One area in which this is readily being seen is in the advancement and deployment of radio frequency identification (RFID). RFID not only has the propensity to create a large volume of new data, it also has the capability to generate a need for supporting meta data. For example, RFID can be as simple as identifying a palette of soft drink bottles in a warehouse, or it can be as complex as identifying a single bottle within that palette along with that bottle's complete lineage from the minute it was filled. Supporting this latter requirement requires far more meta data than the former identification requirement. Companies need to analyze the balance of meta data so that the project doesn't yield an overwhelming or underwhelming amount of data.

Putting Meta Data to Work

Part of a company's commitment to capturing meta data requires two additional decisions to be made. The first is where should the meta data be stored; the second is how meta data will be made available to those who need it.

In terms of storage, the most obvious solution is to use a meta data repository. This is a specialized data management application designed to provide the infrastructure and support for storage of interrelated components of information. Meta data repositories not only help capture information about singular meta data components, but also the relationships between individual components.

For example, most meta data repositories will capture that there is a field called "address" in a relational database stored on a UNIX server called "Jade" and that there is a field called "address" on a mainframe 3270 screen.

Leading meta data management solutions provide a way to identify that the two address fields in the example above are related, such as they are same or that one becomes the other through a batch process. Knowing that the fields exist only helps gain control over a small quantity of data. It is knowing the relationships that exist that helps to track and understand how data flows and is used within organizations.

In addition to providing data lineage - which defines the history of the data, including where it came from and what other pieces of data are derived from this data or used to create this data - meta data repositories also provide important functionality for searching the available metadata and producing impact analyses. Impact analyses identify all the resources that rely on a particular piece of meta data and, therefore, assist in defining all the resources that would be impacted by a change in the location or type of data associated with a meta data component. Producing these types of reports, however, requires a dedication to inputting and updating all the information in the repository.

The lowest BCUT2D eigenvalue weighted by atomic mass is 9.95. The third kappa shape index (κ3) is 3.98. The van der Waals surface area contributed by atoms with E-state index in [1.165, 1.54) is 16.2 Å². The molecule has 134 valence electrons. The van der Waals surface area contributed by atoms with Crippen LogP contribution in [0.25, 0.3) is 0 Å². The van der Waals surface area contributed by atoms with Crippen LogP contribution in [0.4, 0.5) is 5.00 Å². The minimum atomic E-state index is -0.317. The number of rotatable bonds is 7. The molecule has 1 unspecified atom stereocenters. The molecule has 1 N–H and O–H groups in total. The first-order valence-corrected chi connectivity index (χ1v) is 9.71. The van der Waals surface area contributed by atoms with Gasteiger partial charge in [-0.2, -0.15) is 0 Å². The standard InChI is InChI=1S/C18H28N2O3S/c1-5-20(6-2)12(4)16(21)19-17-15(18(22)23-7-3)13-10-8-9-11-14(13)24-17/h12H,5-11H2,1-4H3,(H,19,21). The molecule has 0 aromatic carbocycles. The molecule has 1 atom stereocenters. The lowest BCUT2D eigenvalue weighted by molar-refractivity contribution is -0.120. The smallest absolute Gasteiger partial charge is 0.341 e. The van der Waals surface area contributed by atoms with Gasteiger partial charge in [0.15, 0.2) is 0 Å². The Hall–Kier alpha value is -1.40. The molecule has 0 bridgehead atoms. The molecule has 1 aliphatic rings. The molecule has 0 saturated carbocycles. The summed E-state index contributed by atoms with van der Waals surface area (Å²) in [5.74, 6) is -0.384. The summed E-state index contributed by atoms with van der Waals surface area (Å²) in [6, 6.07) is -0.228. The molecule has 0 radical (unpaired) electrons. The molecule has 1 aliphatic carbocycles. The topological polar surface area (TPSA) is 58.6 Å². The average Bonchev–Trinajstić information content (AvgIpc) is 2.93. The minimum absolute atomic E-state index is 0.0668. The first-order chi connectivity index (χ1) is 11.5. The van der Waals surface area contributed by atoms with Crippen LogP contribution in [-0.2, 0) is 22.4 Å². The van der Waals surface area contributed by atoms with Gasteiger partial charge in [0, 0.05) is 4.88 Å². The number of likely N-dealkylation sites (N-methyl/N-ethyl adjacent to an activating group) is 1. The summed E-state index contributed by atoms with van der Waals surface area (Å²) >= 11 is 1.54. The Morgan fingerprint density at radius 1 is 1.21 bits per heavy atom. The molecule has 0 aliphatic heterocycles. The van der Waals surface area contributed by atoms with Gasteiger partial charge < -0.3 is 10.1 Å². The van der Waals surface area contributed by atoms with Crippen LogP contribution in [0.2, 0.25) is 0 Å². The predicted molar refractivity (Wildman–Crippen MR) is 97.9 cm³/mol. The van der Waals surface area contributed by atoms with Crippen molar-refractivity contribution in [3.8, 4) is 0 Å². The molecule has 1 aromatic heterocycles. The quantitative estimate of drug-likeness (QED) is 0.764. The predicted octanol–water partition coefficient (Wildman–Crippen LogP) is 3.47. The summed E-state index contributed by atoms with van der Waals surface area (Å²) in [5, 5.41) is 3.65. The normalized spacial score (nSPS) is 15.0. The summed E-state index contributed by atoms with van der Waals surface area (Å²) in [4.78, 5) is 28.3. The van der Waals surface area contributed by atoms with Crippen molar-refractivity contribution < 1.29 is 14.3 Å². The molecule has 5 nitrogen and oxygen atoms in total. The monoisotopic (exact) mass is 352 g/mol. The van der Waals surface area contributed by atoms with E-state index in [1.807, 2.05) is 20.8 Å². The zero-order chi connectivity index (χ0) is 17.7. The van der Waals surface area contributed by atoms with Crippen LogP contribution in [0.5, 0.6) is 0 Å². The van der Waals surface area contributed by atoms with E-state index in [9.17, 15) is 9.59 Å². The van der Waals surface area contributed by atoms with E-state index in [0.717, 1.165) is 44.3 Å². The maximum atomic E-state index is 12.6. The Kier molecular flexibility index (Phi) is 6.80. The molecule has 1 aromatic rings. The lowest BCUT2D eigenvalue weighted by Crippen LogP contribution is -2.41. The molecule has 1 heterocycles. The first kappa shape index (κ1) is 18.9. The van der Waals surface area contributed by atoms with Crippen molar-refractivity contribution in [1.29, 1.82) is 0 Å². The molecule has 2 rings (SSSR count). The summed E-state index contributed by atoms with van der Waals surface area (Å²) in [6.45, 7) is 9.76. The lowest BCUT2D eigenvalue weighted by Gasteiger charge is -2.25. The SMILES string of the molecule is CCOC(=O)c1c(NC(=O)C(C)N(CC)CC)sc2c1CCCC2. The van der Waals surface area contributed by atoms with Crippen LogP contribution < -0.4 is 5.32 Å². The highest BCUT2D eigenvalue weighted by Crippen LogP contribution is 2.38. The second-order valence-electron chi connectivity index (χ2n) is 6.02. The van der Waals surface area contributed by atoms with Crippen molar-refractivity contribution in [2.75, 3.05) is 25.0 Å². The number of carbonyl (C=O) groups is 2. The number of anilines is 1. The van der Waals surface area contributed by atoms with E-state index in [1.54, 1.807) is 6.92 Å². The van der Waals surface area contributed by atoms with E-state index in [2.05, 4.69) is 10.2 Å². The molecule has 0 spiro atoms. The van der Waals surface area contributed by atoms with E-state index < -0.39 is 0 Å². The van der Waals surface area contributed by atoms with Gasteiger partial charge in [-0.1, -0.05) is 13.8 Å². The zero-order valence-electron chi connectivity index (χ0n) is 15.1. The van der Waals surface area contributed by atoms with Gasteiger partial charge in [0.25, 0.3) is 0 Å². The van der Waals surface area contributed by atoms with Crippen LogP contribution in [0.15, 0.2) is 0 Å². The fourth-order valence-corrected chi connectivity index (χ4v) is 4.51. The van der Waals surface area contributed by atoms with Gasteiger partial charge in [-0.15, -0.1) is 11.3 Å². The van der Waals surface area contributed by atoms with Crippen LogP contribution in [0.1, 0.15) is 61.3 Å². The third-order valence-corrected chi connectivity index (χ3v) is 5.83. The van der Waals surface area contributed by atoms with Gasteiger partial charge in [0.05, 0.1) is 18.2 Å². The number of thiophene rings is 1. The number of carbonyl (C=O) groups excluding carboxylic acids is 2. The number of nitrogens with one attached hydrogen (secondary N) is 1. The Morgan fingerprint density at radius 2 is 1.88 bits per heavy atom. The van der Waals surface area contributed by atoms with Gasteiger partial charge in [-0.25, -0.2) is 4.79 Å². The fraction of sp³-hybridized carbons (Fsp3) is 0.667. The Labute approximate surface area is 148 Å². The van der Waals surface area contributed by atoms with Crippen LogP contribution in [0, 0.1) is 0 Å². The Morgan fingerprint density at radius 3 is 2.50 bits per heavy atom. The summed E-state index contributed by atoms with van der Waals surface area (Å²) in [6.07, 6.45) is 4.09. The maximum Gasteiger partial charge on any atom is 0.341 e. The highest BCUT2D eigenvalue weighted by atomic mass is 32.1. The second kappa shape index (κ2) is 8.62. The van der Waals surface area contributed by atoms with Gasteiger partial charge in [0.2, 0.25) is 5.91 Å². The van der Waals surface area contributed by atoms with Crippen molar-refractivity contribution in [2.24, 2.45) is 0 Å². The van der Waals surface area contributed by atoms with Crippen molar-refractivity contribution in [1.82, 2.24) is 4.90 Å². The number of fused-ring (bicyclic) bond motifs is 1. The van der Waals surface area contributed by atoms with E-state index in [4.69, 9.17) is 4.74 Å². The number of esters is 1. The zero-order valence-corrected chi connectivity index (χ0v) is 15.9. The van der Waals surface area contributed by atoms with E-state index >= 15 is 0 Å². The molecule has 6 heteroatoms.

XML and Meta Data Management

In addition to using standard XML vocabularies to assist in the capture and sharing of meta data, XML is also a strong candidate for the design and storage of meta data.

XML is becoming a growing favorite of enterprises as an answer to both storage and access to meta data. XML is a tag-based language that allows users to demarcate items of data through the use of named tags called elements. Elements can contain supplemental information called attributes that assign values to uniquely named keys. XML provides a way to represent both meta data and data combined in the same document as illustrated in Figure 1.

Figure 1: XML Represents Data and Meta Data in Same Document

Figure 1 shows how elements clearly define the data that they are demarcating and provides additional meta data that helps to clarify the information. For example, Total_Price identifies the currency for the amount ensures that processing will occur in U.S. dollars. Whether meta data is captured along with the data in the document or the document is the meta data itself, XML is a simple and platform-neutral data format that can easily be processed by a number of tools and products.

Meta data can and should play an enormous role in facilitating application and data sharing throughout the enterprise. By understanding what meta data lives in the corporate system and sharing that data across the enterprise, organizations can gain new understanding of corporate assets, both intellectual and IT as well as drive down the costs of maintenance and increase the return on the data asset over time.


For more information on related topics visit the following related portals...
Meta Data and XML.

JP Morgenthal is managing partner for Avorcor, an IT consultancy that focuses on integration and legacy modernization. He is also author of Enterprise Information Integration: A Pragmatic Approach. Questions or comments regarding this article can be directed to JP via e-mail at morgenthaljp@avorcor.com. Do you have and idea for a future Enterprise Architecture column? Send it to JP; and if it is used, you will win a free copy of his book.